I sit in a low chair to allow rapid movement while the stud is allowed to mount the bitch. Being just to the side of the stud will allow for movement of the stud and still remain close enough to use the artificial vagina for the collection. It is important to have enough room to allow the stud to mount and then dismount during the collection.

Allow the male to mount. As he begins to thrust, gently massage the preputial sheath with one hand. If the male shows little interest in the bitch and does not mount, you may massage the sheath to stimulate an erection.

As erection occurs, pull the sheath behind the bulbus glandis. At the same time, with the other hand, slip the artificial vagina over the penis to just below the bulbus glandis.

Be careful when reflecting the sheath that the male does not have the bulbus glandis engorged. It is very painful, if not impossible, to reflect the sheath after the bulbus glandis has engorged. If needed the male may be removed from the room and walked until the bulbus glandis has gone down and then attempt the collection again. In some very aggressive studs, it may be necessary to collect the sample with the sheath partially covering the bulbus glandis.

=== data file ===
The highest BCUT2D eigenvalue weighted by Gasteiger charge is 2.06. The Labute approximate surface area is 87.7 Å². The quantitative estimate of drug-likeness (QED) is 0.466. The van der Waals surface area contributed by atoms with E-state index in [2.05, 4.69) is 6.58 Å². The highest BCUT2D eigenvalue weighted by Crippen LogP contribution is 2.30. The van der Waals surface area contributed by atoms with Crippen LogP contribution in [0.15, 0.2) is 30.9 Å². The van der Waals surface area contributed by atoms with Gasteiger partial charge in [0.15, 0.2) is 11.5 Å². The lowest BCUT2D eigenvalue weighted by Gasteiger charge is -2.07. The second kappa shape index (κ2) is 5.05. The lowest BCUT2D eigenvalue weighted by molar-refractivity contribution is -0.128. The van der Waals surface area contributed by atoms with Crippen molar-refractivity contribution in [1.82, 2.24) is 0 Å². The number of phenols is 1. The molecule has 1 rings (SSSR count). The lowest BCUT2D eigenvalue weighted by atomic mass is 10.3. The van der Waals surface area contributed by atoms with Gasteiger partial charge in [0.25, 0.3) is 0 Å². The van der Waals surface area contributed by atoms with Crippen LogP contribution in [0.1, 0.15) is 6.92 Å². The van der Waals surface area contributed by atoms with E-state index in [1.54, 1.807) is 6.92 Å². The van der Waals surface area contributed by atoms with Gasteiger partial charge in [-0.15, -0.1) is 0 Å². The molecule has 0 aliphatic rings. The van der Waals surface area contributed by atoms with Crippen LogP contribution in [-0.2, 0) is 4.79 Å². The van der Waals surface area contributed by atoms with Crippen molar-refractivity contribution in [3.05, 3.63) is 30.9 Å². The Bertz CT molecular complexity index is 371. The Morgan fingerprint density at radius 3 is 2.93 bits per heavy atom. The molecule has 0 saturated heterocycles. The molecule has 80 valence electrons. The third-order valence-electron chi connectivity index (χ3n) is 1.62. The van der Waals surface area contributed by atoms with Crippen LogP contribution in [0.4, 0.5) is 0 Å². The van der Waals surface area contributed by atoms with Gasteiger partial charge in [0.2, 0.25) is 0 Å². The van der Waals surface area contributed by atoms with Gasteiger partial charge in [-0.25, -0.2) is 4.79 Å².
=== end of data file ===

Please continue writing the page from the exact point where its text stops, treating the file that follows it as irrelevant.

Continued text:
Reposition your hands providing gentle but constant pressure just proximal to and incorporating the bulbus glandis. You may stimulate the penis caudal to the bulbus glandis with your other hand.

Most dogs will thrust initially, coinciding with the penetration. They achieve full erection coinciding with the "tie," and will try to step over the bitch and your arm. You may help the stud by lifting his leg over your arm and turning his penis 180 degrees, so it is directed backwards between his legs.

You should be able to visualize the semen as it flows into the clear tube. Most dogs ejaculate in three fractions: an initial clear or slightly cloudy pre-ejaculate fraction, the sperm-rich fraction (SRF), and a clear fraction of prostatic fluid. The initial clear fraction is released during the period of vigorous thrusting. The SRF should appear as a thick, white, creamy liquid, which is usually released just as vigorous thrusting stops and the stud steps over. In some studs the SRF maybe thin white and the volume may vary from ½ to 10 cubic centimeters. The clear prostatic fluid follows in varying amounts. When the SRF has been released and the first prostatic fluid is noted the collection is stopped.